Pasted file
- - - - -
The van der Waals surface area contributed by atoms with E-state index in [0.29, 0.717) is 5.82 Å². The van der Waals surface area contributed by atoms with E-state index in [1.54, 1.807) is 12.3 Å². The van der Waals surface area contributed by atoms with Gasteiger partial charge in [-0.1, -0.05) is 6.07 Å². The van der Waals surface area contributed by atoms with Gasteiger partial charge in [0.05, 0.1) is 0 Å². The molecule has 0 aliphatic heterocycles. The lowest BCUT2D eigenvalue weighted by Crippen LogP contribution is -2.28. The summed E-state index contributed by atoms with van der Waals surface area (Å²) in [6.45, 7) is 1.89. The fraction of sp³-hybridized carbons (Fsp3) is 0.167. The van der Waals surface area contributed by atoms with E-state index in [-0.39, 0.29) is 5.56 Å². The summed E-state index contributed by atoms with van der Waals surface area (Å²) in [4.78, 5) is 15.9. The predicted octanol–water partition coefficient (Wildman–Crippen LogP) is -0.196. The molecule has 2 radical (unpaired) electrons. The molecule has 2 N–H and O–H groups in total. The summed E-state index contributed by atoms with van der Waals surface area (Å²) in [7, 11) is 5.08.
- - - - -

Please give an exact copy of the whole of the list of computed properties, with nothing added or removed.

The van der Waals surface area contributed by atoms with E-state index in [0.29, 0.717) is 5.82 Å². The van der Waals surface area contributed by atoms with E-state index in [1.54, 1.807) is 12.3 Å². The van der Waals surface area contributed by atoms with Gasteiger partial charge in [-0.1, -0.05) is 6.07 Å². The van der Waals surface area contributed by atoms with Gasteiger partial charge in [0.05, 0.1) is 0 Å². The molecule has 0 aliphatic heterocycles. The lowest BCUT2D eigenvalue weighted by Crippen LogP contribution is -2.28. The summed E-state index contributed by atoms with van der Waals surface area (Å²) in [6.45, 7) is 1.89. The fraction of sp³-hybridized carbons (Fsp3) is 0.167. The van der Waals surface area contributed by atoms with E-state index in [-0.39, 0.29) is 5.56 Å². The summed E-state index contributed by atoms with van der Waals surface area (Å²) in [4.78, 5) is 15.9. The predicted octanol–water partition coefficient (Wildman–Crippen LogP) is -0.196. The molecule has 2 radical (unpaired) electrons. The molecule has 2 N–H and O–H groups in total. The summed E-state index contributed by atoms with van der Waals surface area (Å²) in [7, 11) is 5.08.